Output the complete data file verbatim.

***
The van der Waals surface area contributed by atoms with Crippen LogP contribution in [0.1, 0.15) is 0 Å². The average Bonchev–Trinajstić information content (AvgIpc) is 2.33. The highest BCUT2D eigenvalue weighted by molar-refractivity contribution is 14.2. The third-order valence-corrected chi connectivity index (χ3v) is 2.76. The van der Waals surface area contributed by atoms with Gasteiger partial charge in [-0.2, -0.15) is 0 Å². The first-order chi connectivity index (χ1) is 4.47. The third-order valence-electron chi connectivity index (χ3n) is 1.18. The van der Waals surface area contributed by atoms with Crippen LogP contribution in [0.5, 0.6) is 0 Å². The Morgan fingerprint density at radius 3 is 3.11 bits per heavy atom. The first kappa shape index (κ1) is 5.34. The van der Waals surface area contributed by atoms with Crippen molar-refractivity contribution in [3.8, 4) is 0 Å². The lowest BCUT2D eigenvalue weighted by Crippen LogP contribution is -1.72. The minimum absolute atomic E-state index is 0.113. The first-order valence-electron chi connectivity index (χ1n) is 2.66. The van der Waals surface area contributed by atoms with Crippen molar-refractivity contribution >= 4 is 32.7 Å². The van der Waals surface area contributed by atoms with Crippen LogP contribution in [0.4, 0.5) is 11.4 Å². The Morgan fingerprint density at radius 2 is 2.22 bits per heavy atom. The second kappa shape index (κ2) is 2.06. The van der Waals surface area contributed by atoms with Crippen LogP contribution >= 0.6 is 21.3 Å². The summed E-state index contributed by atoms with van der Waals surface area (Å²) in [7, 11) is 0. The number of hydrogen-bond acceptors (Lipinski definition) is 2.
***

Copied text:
The van der Waals surface area contributed by atoms with Crippen LogP contribution in [0.1, 0.15) is 0 Å². The average Bonchev–Trinajstić information content (AvgIpc) is 2.33. The highest BCUT2D eigenvalue weighted by molar-refractivity contribution is 14.2. The third-order valence-corrected chi connectivity index (χ3v) is 2.76. The van der Waals surface area contributed by atoms with Gasteiger partial charge in [-0.2, -0.15) is 0 Å². The first-order chi connectivity index (χ1) is 4.47. The third-order valence-electron chi connectivity index (χ3n) is 1.18. The van der Waals surface area contributed by atoms with Crippen LogP contribution in [0.5, 0.6) is 0 Å². The Morgan fingerprint density at radius 3 is 3.11 bits per heavy atom. The first kappa shape index (κ1) is 5.34. The van der Waals surface area contributed by atoms with Crippen molar-refractivity contribution in [3.8, 4) is 0 Å². The lowest BCUT2D eigenvalue weighted by Crippen LogP contribution is -1.72. The minimum absolute atomic E-state index is 0.113. The first-order valence-electron chi connectivity index (χ1n) is 2.66. The van der Waals surface area contributed by atoms with Crippen molar-refractivity contribution >= 4 is 32.7 Å². The van der Waals surface area contributed by atoms with Crippen LogP contribution in [0.4, 0.5) is 11.4 Å². The Morgan fingerprint density at radius 2 is 2.22 bits per heavy atom. The second kappa shape index (κ2) is 2.06. The van der Waals surface area contributed by atoms with Crippen LogP contribution >= 0.6 is 21.3 Å². The summed E-state index contributed by atoms with van der Waals surface area (Å²) in [7, 11) is 0. The number of hydrogen-bond acceptors (Lipinski definition) is 2.